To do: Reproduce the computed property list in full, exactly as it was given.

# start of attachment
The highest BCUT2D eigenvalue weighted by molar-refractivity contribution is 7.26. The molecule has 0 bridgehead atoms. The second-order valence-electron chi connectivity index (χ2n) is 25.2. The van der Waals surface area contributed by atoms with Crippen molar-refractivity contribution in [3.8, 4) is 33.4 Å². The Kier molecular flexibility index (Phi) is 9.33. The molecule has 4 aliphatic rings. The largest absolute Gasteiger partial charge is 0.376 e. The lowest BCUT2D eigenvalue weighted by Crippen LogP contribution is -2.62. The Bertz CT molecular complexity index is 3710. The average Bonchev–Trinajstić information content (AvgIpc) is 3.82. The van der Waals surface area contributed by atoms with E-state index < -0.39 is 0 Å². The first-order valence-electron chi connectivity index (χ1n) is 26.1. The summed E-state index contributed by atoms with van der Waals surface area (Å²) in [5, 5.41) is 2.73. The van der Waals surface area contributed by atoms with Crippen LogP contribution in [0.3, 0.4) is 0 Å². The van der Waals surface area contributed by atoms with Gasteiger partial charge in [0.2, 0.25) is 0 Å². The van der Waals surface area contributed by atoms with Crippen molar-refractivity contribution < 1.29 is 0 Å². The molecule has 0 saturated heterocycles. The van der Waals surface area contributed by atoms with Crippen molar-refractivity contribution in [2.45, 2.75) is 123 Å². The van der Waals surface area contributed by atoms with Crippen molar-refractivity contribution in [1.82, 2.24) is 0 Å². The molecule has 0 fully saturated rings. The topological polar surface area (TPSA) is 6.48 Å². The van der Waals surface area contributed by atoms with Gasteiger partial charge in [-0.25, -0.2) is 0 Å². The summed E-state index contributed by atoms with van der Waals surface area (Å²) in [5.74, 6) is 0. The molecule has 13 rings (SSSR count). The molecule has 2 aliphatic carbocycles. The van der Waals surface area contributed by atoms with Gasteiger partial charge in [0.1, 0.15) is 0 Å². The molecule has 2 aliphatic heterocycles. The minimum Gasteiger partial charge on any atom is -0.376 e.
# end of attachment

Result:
The highest BCUT2D eigenvalue weighted by molar-refractivity contribution is 7.26. The molecule has 0 bridgehead atoms. The second-order valence-electron chi connectivity index (χ2n) is 25.2. The van der Waals surface area contributed by atoms with Crippen molar-refractivity contribution in [3.8, 4) is 33.4 Å². The Kier molecular flexibility index (Phi) is 9.33. The molecule has 4 aliphatic rings. The largest absolute Gasteiger partial charge is 0.376 e. The lowest BCUT2D eigenvalue weighted by Crippen LogP contribution is -2.62. The Bertz CT molecular complexity index is 3710. The average Bonchev–Trinajstić information content (AvgIpc) is 3.82. The van der Waals surface area contributed by atoms with E-state index < -0.39 is 0 Å². The first-order valence-electron chi connectivity index (χ1n) is 26.1. The summed E-state index contributed by atoms with van der Waals surface area (Å²) in [5, 5.41) is 2.73. The van der Waals surface area contributed by atoms with Crippen LogP contribution in [0.3, 0.4) is 0 Å². The van der Waals surface area contributed by atoms with Gasteiger partial charge in [0.2, 0.25) is 0 Å². The van der Waals surface area contributed by atoms with Crippen molar-refractivity contribution < 1.29 is 0 Å². The molecule has 0 saturated heterocycles. The van der Waals surface area contributed by atoms with Crippen molar-refractivity contribution in [2.45, 2.75) is 123 Å². The van der Waals surface area contributed by atoms with Crippen molar-refractivity contribution in [1.82, 2.24) is 0 Å². The molecule has 0 fully saturated rings. The topological polar surface area (TPSA) is 6.48 Å². The van der Waals surface area contributed by atoms with Gasteiger partial charge in [-0.25, -0.2) is 0 Å². The summed E-state index contributed by atoms with van der Waals surface area (Å²) in [5.74, 6) is 0. The molecule has 13 rings (SSSR count). The molecule has 2 aliphatic carbocycles. The van der Waals surface area contributed by atoms with Gasteiger partial charge in [0.1, 0.15) is 0 Å². The molecule has 2 aliphatic heterocycles. The minimum Gasteiger partial charge on any atom is -0.376 e.